It pisses me off that we watch stupid nationalist propaganda like FOXNews while the rest of the world eats us for lunch through better business, using our military as a global security shield, more innovative and free-thinking government policy, and more interesting clinging to culture and family.

It pisses me off that I have no one in government who seems to represent me or step up for me. That doesn’t mean my vote is worthless — what it means that all the other 18-29 year old people with average incomes and ethnic backgrounds (for me, partially) are not voting with me.

And that makes me sad. Sadpanda.

Overclocking

I bought this desktop to overclock it, but I’ve been taking baby steps. I got a highly overclockable processor, the 3800+ X2 64. Yesterday I stepped up the FSB Front Side Bus to 230MHz, pushing the processor from 2GHz to 2.3GHz at 10x multiplier. It seemed a little less stable although I can’t verify that as Battlefield 2 and Windows Media Center are fickle. So I want to try upping the voltage but that’s not so clear on how to do it in the BIOS.

I tried changing my RAM timings but ended up locking my system so I had to reset the CMOS using jumpers. So right now I’m on hold.

The processor seems to run cool even at a higher speed but I need to tweak the system more. The problem is I don’t really know what I’m doing besides copying advice from people on overclocking forums.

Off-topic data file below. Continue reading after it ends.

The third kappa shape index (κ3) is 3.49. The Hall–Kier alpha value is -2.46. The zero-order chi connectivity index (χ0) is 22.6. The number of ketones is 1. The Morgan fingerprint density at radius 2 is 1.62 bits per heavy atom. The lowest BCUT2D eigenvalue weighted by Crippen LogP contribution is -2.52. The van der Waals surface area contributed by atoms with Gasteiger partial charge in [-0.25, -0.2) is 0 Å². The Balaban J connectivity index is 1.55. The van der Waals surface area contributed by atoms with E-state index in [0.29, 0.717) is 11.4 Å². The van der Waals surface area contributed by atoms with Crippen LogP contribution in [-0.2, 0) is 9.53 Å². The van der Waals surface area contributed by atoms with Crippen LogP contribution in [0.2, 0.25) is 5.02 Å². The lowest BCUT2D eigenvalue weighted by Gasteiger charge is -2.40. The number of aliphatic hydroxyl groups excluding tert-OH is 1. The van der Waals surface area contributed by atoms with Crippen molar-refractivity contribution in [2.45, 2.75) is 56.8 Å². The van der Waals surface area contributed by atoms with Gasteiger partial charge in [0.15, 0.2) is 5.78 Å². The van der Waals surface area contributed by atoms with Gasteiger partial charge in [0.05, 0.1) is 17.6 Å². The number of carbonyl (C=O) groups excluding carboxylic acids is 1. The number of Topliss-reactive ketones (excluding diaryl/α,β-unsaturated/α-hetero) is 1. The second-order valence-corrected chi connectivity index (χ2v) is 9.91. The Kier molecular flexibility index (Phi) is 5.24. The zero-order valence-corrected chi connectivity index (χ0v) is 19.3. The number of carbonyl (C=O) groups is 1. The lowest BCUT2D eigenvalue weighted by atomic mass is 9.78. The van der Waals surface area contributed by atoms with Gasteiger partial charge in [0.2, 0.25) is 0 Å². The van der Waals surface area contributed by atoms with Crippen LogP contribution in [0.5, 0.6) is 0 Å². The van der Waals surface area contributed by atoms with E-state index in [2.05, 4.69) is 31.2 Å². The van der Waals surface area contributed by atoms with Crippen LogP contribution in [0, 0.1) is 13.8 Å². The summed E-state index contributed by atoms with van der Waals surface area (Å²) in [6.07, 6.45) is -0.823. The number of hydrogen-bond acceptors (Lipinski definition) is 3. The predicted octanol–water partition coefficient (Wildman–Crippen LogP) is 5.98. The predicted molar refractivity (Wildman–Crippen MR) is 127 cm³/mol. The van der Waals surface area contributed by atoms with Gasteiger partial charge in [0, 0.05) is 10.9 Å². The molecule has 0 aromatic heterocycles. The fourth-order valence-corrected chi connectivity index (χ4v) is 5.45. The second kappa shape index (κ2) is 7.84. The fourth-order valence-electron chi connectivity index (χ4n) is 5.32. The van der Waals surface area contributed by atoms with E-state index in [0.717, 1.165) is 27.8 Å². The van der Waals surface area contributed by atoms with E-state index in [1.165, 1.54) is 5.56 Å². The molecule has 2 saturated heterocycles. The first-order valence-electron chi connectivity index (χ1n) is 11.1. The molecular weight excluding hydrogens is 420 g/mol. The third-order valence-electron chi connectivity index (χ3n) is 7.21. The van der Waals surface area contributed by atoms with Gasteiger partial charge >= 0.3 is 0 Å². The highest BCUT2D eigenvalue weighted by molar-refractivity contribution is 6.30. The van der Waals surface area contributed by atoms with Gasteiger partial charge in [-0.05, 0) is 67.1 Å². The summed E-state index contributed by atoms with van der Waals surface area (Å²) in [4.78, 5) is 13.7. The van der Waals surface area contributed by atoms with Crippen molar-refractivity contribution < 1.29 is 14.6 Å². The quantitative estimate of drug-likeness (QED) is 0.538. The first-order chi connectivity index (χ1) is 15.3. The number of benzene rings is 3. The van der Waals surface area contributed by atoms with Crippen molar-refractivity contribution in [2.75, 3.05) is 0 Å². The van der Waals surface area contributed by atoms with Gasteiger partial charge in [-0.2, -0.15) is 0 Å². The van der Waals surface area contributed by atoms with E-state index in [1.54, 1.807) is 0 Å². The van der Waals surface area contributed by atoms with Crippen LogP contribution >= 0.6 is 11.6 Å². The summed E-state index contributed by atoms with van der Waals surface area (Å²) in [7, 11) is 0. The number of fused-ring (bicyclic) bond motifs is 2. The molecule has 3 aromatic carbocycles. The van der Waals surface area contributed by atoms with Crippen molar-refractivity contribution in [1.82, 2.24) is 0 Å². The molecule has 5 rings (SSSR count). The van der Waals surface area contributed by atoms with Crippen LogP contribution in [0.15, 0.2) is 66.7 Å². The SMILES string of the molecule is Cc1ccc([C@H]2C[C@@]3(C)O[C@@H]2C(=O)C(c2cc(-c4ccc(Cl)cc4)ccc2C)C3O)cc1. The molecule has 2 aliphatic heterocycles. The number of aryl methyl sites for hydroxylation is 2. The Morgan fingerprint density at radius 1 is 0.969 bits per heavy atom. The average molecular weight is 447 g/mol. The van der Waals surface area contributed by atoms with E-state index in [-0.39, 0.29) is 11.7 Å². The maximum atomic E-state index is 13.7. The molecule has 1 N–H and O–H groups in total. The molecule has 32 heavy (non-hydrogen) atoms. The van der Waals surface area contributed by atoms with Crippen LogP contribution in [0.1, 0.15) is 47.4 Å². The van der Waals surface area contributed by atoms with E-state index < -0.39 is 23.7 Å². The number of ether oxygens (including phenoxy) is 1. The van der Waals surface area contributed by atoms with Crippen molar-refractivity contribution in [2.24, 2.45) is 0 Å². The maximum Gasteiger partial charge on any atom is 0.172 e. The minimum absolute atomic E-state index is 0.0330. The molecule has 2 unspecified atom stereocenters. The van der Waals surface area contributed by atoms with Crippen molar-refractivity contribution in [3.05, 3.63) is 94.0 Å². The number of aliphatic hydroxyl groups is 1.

It IS worth it though. You can get a huge performance boost off the 3800+ by overclocking it to its stable potentials.

Thin Clients

I believe in the web browser. I believe much of what we do in the future will be done through the web browser. I believe we will stop downloading bloated applications on to our computers which require software and security updates constantly. I believe interoperability will happen because we will connect to web sites for our applications, using a standard interface, the browser.

On this system, I no longer have Office software or an RSS reader or a mail client.

I use gmail for web-based e-mail. It’s fast, always up, and is easier for me to use between systems and locations. I don’t need to keep hard copies. I used it in Iraq to compensate for using public computers. The problem, of course, is that my data is stored for google or the government to exploit.

I use writely for a text editor although I use EditPlus on my own system when I need to. Writely lets you type up stuff in an application-like interface and save it, export it, even share it so other people can work on it too. Fuck Word.